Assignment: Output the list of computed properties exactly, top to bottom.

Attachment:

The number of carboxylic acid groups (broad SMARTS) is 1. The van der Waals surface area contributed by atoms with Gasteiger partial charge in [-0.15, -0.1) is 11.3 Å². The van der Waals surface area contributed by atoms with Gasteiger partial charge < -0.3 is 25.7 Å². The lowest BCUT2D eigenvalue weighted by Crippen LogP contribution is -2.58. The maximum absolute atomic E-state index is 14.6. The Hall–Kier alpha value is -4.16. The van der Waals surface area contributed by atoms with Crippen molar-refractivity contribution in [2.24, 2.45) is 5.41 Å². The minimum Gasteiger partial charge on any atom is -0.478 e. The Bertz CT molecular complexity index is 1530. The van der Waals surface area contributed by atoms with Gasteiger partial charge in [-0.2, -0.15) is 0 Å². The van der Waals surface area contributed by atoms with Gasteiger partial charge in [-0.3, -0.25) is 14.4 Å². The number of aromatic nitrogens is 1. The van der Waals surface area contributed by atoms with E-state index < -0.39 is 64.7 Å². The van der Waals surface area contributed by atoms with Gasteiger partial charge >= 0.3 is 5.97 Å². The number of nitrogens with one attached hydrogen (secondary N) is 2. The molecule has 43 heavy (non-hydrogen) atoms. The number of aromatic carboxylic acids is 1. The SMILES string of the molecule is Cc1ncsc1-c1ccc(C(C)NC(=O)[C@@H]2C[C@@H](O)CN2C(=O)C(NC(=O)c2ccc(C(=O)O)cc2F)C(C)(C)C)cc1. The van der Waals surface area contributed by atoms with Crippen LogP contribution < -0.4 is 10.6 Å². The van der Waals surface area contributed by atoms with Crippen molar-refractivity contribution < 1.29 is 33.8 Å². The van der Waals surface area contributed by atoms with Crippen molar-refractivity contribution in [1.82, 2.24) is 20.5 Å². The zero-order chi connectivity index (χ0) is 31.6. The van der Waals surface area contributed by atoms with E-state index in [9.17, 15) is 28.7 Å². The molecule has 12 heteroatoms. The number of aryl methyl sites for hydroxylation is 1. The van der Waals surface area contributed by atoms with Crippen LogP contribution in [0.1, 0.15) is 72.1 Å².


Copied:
The number of carboxylic acid groups (broad SMARTS) is 1. The van der Waals surface area contributed by atoms with Gasteiger partial charge in [-0.15, -0.1) is 11.3 Å². The van der Waals surface area contributed by atoms with Gasteiger partial charge < -0.3 is 25.7 Å². The lowest BCUT2D eigenvalue weighted by Crippen LogP contribution is -2.58. The maximum absolute atomic E-state index is 14.6. The Hall–Kier alpha value is -4.16. The van der Waals surface area contributed by atoms with Crippen molar-refractivity contribution in [2.24, 2.45) is 5.41 Å². The minimum Gasteiger partial charge on any atom is -0.478 e. The Bertz CT molecular complexity index is 1530. The van der Waals surface area contributed by atoms with Gasteiger partial charge in [-0.2, -0.15) is 0 Å². The van der Waals surface area contributed by atoms with Gasteiger partial charge in [-0.3, -0.25) is 14.4 Å². The number of aromatic nitrogens is 1. The van der Waals surface area contributed by atoms with E-state index < -0.39 is 64.7 Å². The van der Waals surface area contributed by atoms with Gasteiger partial charge >= 0.3 is 5.97 Å². The number of nitrogens with one attached hydrogen (secondary N) is 2. The molecule has 43 heavy (non-hydrogen) atoms. The number of aromatic carboxylic acids is 1. The SMILES string of the molecule is Cc1ncsc1-c1ccc(C(C)NC(=O)[C@@H]2C[C@@H](O)CN2C(=O)C(NC(=O)c2ccc(C(=O)O)cc2F)C(C)(C)C)cc1. The van der Waals surface area contributed by atoms with Crippen LogP contribution < -0.4 is 10.6 Å². The van der Waals surface area contributed by atoms with Crippen molar-refractivity contribution < 1.29 is 33.8 Å². The van der Waals surface area contributed by atoms with Crippen molar-refractivity contribution in [1.82, 2.24) is 20.5 Å². The zero-order chi connectivity index (χ0) is 31.6. The van der Waals surface area contributed by atoms with E-state index in [9.17, 15) is 28.7 Å². The molecule has 12 heteroatoms. The number of aryl methyl sites for hydroxylation is 1. The van der Waals surface area contributed by atoms with Crippen LogP contribution in [0.1, 0.15) is 72.1 Å².